The Great Debate UK
- Juliet Davenport is founder and CEO of Good Energy, a renewable electricity supplier. She is unique in being the only female founder in the UK of an energy supply business, traditionally a male-dominated sector. The opinions expressed are her own. Reuters will host a “follow-the-sun” live blog on Monday, March 8, 2010, International Women’s Day. Please tune in. -
Regardless of their views on climate change and man’s contribution to it, most business leaders agree on one point – as fossil fuels get scarcer and the UK decarbonises our economy, our energy prices will continue to rise.
The UK’s recent cold snap gave us a foretaste of what we could be in for – with some businesses having their gas supplies cut to relieve pressure on pipelines – although it appears that the widely reported claim that the UK had just eight days’ gas supply left was political bluster and scaremongering.
The Department of Business, Energy and Regulatory Reform’s 2008 Energy Markets Outlook projects that the UK could rely on imports for 80 percent of its gas needs by 2020, with huge implications for cost and energy security – and that income pouring out of the country. And the International Energy Association forecasts serious energy “crunches” occurring within the next 10 years.
from The Great Debate:
Most people who followed the Copenhagen climate talks in December will have been disappointed.
While the agreement brokered by the group of countries that included the United States, Brazil, China, India and South Africa and ratified by most of the attending countries is being touted as a success of sorts, it fell far short of the expectations that had built up, and achieved very little in concrete terms.
- Julian Hunt is visiting professor at Delft University and formerly director general of the UK meteorological office. Charles Kennel is distinguished professor of atmospheric science, emeritus and senior advisor to the sustainability solutions institute, UCSD. The opinions expressed are their own. -
The non-legally binding “deal” agreed at the U.N. Climate Change Conference in Copenhagen among the U.S., China, Brazil, South Africa and India, has brought to a conclusion what has proved an extraordinarily complex set of negotiations.
from The Great Debate:
- Dr. Fred Singer is the President of The Science & Environmental Policy Project and Professor Emeritus of environmental science at the University of Virginia. The views expressed are his own -
The International Panel on Climate Change’s (IPCC) charter states that the organization’s purpose is to look for human induced climate change. The Non-governmental International Panel on Climate Change (NIPCC) does not have this problem. If we find support for human induced climate change, we say so. If we do not find support for human induced climate change, we say so. In fact, the first NIPCC report, of which I was a lead author, was called 'Nature, Not Human Activity, Rules the Climate'.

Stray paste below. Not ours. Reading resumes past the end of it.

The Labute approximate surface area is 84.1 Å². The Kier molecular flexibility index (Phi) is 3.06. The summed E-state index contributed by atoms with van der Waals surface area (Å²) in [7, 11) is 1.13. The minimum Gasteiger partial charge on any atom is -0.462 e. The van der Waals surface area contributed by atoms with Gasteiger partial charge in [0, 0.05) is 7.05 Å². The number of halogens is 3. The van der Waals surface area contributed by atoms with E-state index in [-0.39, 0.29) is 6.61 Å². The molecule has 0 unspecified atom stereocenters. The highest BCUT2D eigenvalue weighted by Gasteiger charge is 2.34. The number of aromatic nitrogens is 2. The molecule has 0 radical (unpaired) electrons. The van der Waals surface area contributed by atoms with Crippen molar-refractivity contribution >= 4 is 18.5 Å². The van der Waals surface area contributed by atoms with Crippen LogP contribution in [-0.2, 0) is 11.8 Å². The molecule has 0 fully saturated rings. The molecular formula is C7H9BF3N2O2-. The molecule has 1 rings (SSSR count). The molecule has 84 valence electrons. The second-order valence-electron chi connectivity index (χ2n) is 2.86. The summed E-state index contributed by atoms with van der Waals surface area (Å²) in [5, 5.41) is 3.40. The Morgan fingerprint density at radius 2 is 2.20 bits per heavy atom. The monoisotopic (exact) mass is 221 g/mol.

from UK News:
Amid widespread speculation over whether delegates attending the United Nations Climate Conference in Copenhagen will reach a deal on emission targets, some environmentalists have suggested that climate change must be tackled at a local level.
The Department for Environment, Food and Rural Affairs, suggests a series of tips on its website titled "Twelve Days of Copenhagen" to mark each day of the Dec. 7 to 18 summit.
- John Reid MP, formerly UK Home Secretary and Secretary of State for Defence, is the Chairman of the Institute for Security and Resilience Studies at University College, London. The opinions expressed are his own. -
Barack Obama’s announcement that there will be no all-encompassing protocol agreed at Copenhagen underlines that climate change is perhaps the most complex issue facing the world today. In part, this is because it involves long-term thinking and modeling which our existing political, financial and economic institutions and governance frameworks are ill-designed and configured to grapple with and resolve.
from Environment Forum:
A report by a group of leading scientists that global warming is accelerating and that world sea levels could rise at worst by 2 metres by 2100* is grim reading.
But sceptics are using a flood of leaked e-mails from a British University -- dubbed "Climategate" -- to question the findings.
Ahead of a U.N. summit in Copenhagen next month, scepticism is growing that an agreement will be reached on a global climate treaty to replace the Kyoto Protocol, due to expire in 2012.
The protocol set targets aimed at reducing greenhouse gas emissions, which are believed to be responsible for the gradual rise in the Earth’s average temperature. Many scientists say that reducing carbon dioxide emissions is key to preventing climate change.
Scientists argue that rich nations must make drastic cuts in greenhouse gas emissions to prevent dangerous climate change. The way energy is used, priced and created would have to change in order to institute these cuts.
Ahead of elections in Britain, which must be held before June 2010, Dave Timms of Friends of the Earth shared his thoughts with Reuters on what the group thinks the next government needs to do in order to build a low-carbon economy.
The European Union has been at the forefront in pressing for binding, internationally monitored reductions in greenhouse gas emissions, and funding from industrialised countries to help developing nations switch to clean energy.